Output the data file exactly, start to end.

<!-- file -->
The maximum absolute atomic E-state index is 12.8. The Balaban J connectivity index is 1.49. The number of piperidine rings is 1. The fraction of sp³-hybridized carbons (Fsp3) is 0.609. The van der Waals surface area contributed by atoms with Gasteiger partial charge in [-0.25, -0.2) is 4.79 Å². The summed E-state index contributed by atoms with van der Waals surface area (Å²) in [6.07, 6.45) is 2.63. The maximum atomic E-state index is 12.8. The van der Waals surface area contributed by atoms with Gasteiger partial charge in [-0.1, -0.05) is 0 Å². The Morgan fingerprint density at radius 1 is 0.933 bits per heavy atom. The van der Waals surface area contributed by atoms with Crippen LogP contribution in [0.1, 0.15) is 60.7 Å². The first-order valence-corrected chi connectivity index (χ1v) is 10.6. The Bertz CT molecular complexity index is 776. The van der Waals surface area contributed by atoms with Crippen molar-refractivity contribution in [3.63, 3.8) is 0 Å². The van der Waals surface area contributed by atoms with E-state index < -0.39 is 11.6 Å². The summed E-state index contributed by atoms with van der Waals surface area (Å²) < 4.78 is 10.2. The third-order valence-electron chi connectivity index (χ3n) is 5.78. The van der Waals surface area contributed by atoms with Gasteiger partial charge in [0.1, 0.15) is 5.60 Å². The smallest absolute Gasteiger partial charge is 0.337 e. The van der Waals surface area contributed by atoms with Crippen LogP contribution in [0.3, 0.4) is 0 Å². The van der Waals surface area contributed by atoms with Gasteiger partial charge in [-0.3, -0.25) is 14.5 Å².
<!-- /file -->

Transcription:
The maximum absolute atomic E-state index is 12.8. The Balaban J connectivity index is 1.49. The number of piperidine rings is 1. The fraction of sp³-hybridized carbons (Fsp3) is 0.609. The van der Waals surface area contributed by atoms with Gasteiger partial charge in [-0.25, -0.2) is 4.79 Å². The summed E-state index contributed by atoms with van der Waals surface area (Å²) in [6.07, 6.45) is 2.63. The maximum atomic E-state index is 12.8. The van der Waals surface area contributed by atoms with Gasteiger partial charge in [-0.1, -0.05) is 0 Å². The Morgan fingerprint density at radius 1 is 0.933 bits per heavy atom. The van der Waals surface area contributed by atoms with Crippen LogP contribution in [0.1, 0.15) is 60.7 Å². The first-order valence-corrected chi connectivity index (χ1v) is 10.6. The Bertz CT molecular complexity index is 776. The van der Waals surface area contributed by atoms with Crippen molar-refractivity contribution in [3.63, 3.8) is 0 Å². The van der Waals surface area contributed by atoms with E-state index < -0.39 is 11.6 Å². The summed E-state index contributed by atoms with van der Waals surface area (Å²) < 4.78 is 10.2. The third-order valence-electron chi connectivity index (χ3n) is 5.78. The van der Waals surface area contributed by atoms with Gasteiger partial charge in [0.1, 0.15) is 5.60 Å². The smallest absolute Gasteiger partial charge is 0.337 e. The van der Waals surface area contributed by atoms with Crippen LogP contribution in [0.3, 0.4) is 0 Å². The van der Waals surface area contributed by atoms with Gasteiger partial charge in [-0.3, -0.25) is 14.5 Å².